It is increasingly recognized that CRH-R agonists exert potent immunomodulatory effects. This directed many studies towards investigation of the role of the transcription factor NF-κB as a target and mediator of CRH-R effects in various cells. In a number of cellular models, CRH activates NF-κB to regulate important biological actions; for example, in mouse thymocytes, CRH knockdown leads to impaired LPS-activated NF-κB response (Zhao and Karalis, 2002), whereas in rodent neonatal cardiomyocytes, Ucn1 and CRH-R2 activates NF-κB to induce IL-6 release, and in rodent models of atherosclerosis CRH and CRH-R1 enhance VCAM-1 expression through NF-κB activation, a molecular mechanism postulated to be important for CRH acceleration of atherosclerosis (Huang et al., 2009; Wu et al., 2009). An important role of NF-κB has been identified in corticotrophs in the regulation of pituitary POMC gene by CRH (Karalis et al., 2004); however, this effect appears to be tissue specific because in human immortalized epidermal (PIG1) melanocytes, CRH stimulation of POMC mRNA and ACTH peptide production involves inhibition of NF-κB activity (Zbytek et al., 2006). A similar inhibitory action of CRH on NF-κB transcriptional activity has been described in primary neurons and clonal hippocampal cells, which appears to be important for protection against oxidative cell death (Lezoualc'h et al., 2000).
Regulation of CRH-R signalling
The CRH-R activity is susceptible to intracellular mechanisms that rapidly attenuate signalling output and prevent cell overstimulation. Similar to most GPCRs, this mechanism involves three distinct cellular phenomena: receptor post-translational modification, usually phosphorylation by second messenger-activated PKs or G protein-coupled receptor kinases-(GRKs), followed by recruitment of specific adaptor proteins such as β-arrestins that induce receptor desensitization and uncoupling from G-proteins and subsequent receptor endocytosis.
CRH-R phosphorylation and desensitization
Although both CRH-R1 and R2 sequence contains a putative PKA phosphorylation site within ICL3, agonist-induced (homologous) desensitization of CRH-R1 appears to be a PKA-independent process (Hauger et al., 2000; Teli et al., 2005). Upon activation, PKA can indeed phosphorylate the CRH-R1 and this post-translational modification appears to be important for determining G-protein coupling and signalling direction (Papadopoulou et al., 2004). The CRH-R sequence also contains multiple PKC phosphorylation sites; however, current evidence suggests that PKC phosphorylation is not involved in homologous CRH-R1 desensitization (Hauger et al., 2003). Studies on the structural determinants of CRH-R1 coupling to Gs proteins and response to PKC phosphorylation identified Ser408 in the distal part of the CRH-R1 C-tail as a critical residue for receptor resistance to PKC-induced desensitization as replacement of Ser408 renders the CRH-R1 susceptible to PKC-induced desensitization and internalization (Teli et al., 2008). In addition, there is evidence to suggest that CRH-R activity is heterologously regulated by PKC; for example, in Y79 human neuroblastoma cells, PKC is involved in the heterologous desensitization of the CRH-induced cAMP response (Hauger et al., 2003), whereas in human pregnant term myometrium oxytocin activated, PKC diminishes CRH-R-induced activity of the Gs-protein-cAMP pathway (Grammatopoulos and Hillhouse, 1999).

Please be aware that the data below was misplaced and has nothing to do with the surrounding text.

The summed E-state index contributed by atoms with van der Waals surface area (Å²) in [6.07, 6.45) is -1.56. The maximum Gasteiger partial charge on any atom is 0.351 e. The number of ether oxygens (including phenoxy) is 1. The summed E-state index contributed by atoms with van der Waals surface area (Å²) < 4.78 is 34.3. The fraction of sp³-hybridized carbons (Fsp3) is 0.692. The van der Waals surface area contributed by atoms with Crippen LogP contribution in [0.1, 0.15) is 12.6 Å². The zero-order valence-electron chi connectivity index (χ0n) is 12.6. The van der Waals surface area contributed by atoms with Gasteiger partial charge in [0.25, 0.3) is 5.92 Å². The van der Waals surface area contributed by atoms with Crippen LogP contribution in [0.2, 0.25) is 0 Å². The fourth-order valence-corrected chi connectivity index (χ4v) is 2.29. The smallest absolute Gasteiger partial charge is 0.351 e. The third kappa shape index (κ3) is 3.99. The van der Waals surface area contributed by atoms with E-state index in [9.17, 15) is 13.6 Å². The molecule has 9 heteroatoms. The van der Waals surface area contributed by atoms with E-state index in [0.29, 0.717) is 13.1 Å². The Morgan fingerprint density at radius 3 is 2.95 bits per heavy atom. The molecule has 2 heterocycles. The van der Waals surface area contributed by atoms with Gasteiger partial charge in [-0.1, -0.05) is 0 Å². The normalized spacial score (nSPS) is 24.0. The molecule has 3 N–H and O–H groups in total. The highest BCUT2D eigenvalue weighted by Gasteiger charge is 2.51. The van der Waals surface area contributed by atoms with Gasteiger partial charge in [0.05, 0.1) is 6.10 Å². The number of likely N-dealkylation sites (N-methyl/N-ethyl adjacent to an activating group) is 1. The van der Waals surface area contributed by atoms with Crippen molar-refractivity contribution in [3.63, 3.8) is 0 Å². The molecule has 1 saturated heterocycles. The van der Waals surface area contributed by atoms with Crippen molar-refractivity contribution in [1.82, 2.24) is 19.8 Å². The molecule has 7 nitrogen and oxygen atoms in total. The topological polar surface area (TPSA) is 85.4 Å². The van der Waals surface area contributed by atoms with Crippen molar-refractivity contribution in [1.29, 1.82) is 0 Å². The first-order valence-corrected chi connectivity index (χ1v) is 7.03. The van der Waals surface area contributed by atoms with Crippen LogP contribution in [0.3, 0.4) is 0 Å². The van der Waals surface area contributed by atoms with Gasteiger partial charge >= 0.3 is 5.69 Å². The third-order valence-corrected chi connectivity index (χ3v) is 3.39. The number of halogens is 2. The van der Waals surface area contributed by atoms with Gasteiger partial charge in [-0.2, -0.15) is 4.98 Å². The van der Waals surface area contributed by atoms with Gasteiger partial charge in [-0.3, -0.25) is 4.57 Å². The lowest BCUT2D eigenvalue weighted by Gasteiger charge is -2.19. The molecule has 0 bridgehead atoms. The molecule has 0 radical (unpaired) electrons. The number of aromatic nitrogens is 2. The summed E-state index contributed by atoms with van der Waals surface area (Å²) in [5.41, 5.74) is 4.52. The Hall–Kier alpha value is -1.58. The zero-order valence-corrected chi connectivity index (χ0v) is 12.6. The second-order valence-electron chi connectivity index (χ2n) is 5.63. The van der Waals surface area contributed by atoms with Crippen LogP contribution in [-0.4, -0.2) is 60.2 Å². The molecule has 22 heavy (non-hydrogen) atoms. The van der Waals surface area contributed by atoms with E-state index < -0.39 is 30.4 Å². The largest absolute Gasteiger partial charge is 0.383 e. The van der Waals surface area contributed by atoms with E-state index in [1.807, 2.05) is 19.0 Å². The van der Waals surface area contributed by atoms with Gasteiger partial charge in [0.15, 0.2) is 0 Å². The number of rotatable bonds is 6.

The major PK consistently identified in mammalian cells as regulator of CRH-R1 phosphorylation and desensitization is the family of GRKs. Studies in HEK293 and Y79 neuroblastoma cells have shown that multiple GRKs are involved in CRH-R1-phosphorylation and homologous desensitization (Dautzenberg et al., 2002; Teli et al., 2005): GRK3 appears to be the major ‘cytosolic’ isoform and requires Gβγ-subunits for its recruitment to the plasma membrane and association with the receptor. GRK6, which under basal conditions is localized in the plasma membrane, is also involved in receptor phosphorylation. However, GRK6 is able to interact with the CRH-R1 in a Gβγ-subunit independent manner, due to its constitutive association with the plasma membrane. Interestingly, in GRK3-deficient cellular systems, such as AtT-20 corticotroph cells, GRK2 participates in homologous CRH-R1 desensitization (Kageyama et al., 2006). The cAMP/PKA pathway may also have a role in this mechanism by activating GRK2 through phosphorylation. The putative GRK phospho-acceptor sites have been investigated within the tertiary structure of CRH-R1. The distal portion of the cytoplasmic tail of the CRH-R1 contains a cluster of Ser/Thr residues (Ser396-Ser405) and site-directed mutagenesis studies identified Thr399 as a GRK-phospho-acceptor residue (Teli et al., 2005). Further mutation studies localized the sites of agonist-induced CRH-R1 phosphorylation to Ser/Thr residues in both the IC3, which contains the putative GRK phosphorylation cassette Ser301-Thr306 and in the last 30 amino acids of the C-terminus, a segment that contains all putative GRK and PKC phosphorylation sites (Oakley et al., 2007). This study also suggested that initial phosphorylation of specific Ser/Thr residues in the receptor C-terminus may be necessary for subsequent phosphorylation of the Ser/Thr cluster in the IC3 loop (Figure 5A).